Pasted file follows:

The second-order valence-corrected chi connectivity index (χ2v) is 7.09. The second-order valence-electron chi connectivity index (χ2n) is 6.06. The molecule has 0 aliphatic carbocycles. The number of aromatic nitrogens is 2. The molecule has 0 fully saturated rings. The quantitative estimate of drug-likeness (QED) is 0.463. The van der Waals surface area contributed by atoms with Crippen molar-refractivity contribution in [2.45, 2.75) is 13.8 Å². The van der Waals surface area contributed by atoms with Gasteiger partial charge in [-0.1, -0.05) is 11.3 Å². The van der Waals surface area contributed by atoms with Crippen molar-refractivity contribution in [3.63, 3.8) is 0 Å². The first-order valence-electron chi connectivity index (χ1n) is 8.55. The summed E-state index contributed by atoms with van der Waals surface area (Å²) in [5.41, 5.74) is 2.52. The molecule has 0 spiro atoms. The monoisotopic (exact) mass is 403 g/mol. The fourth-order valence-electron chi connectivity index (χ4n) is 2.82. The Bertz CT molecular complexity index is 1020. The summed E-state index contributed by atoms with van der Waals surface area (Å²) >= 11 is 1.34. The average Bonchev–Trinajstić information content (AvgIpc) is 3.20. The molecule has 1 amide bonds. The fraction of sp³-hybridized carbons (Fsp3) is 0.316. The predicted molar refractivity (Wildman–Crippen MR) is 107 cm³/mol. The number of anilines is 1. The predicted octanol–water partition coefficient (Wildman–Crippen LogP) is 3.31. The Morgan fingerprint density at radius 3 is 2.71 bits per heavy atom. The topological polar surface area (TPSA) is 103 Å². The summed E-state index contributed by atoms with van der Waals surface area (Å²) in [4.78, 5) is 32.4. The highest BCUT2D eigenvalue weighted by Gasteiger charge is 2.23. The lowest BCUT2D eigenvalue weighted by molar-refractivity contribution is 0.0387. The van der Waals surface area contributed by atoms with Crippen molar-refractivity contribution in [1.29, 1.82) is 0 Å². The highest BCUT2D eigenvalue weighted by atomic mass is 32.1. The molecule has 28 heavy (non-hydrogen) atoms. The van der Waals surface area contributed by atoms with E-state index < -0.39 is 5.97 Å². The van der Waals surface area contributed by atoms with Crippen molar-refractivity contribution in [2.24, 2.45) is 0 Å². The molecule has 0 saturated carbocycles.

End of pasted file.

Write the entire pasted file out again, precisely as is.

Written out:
The second-order valence-corrected chi connectivity index (χ2v) is 7.09. The second-order valence-electron chi connectivity index (χ2n) is 6.06. The molecule has 0 aliphatic carbocycles. The number of aromatic nitrogens is 2. The molecule has 0 fully saturated rings. The quantitative estimate of drug-likeness (QED) is 0.463. The van der Waals surface area contributed by atoms with Crippen molar-refractivity contribution in [2.45, 2.75) is 13.8 Å². The van der Waals surface area contributed by atoms with Gasteiger partial charge in [-0.1, -0.05) is 11.3 Å². The van der Waals surface area contributed by atoms with Crippen molar-refractivity contribution in [3.63, 3.8) is 0 Å². The first-order valence-electron chi connectivity index (χ1n) is 8.55. The summed E-state index contributed by atoms with van der Waals surface area (Å²) in [5.41, 5.74) is 2.52. The molecule has 0 spiro atoms. The monoisotopic (exact) mass is 403 g/mol. The fourth-order valence-electron chi connectivity index (χ4n) is 2.82. The Bertz CT molecular complexity index is 1020. The summed E-state index contributed by atoms with van der Waals surface area (Å²) >= 11 is 1.34. The average Bonchev–Trinajstić information content (AvgIpc) is 3.20. The molecule has 1 amide bonds. The fraction of sp³-hybridized carbons (Fsp3) is 0.316. The predicted molar refractivity (Wildman–Crippen MR) is 107 cm³/mol. The number of anilines is 1. The predicted octanol–water partition coefficient (Wildman–Crippen LogP) is 3.31. The Morgan fingerprint density at radius 3 is 2.71 bits per heavy atom. The topological polar surface area (TPSA) is 103 Å². The summed E-state index contributed by atoms with van der Waals surface area (Å²) in [4.78, 5) is 32.4. The highest BCUT2D eigenvalue weighted by Gasteiger charge is 2.23. The lowest BCUT2D eigenvalue weighted by molar-refractivity contribution is 0.0387. The van der Waals surface area contributed by atoms with Crippen molar-refractivity contribution in [1.29, 1.82) is 0 Å². The highest BCUT2D eigenvalue weighted by atomic mass is 32.1. The molecule has 28 heavy (non-hydrogen) atoms. The van der Waals surface area contributed by atoms with E-state index < -0.39 is 5.97 Å². The van der Waals surface area contributed by atoms with Crippen molar-refractivity contribution in [2.24, 2.45) is 0 Å². The molecule has 0 saturated carbocycles.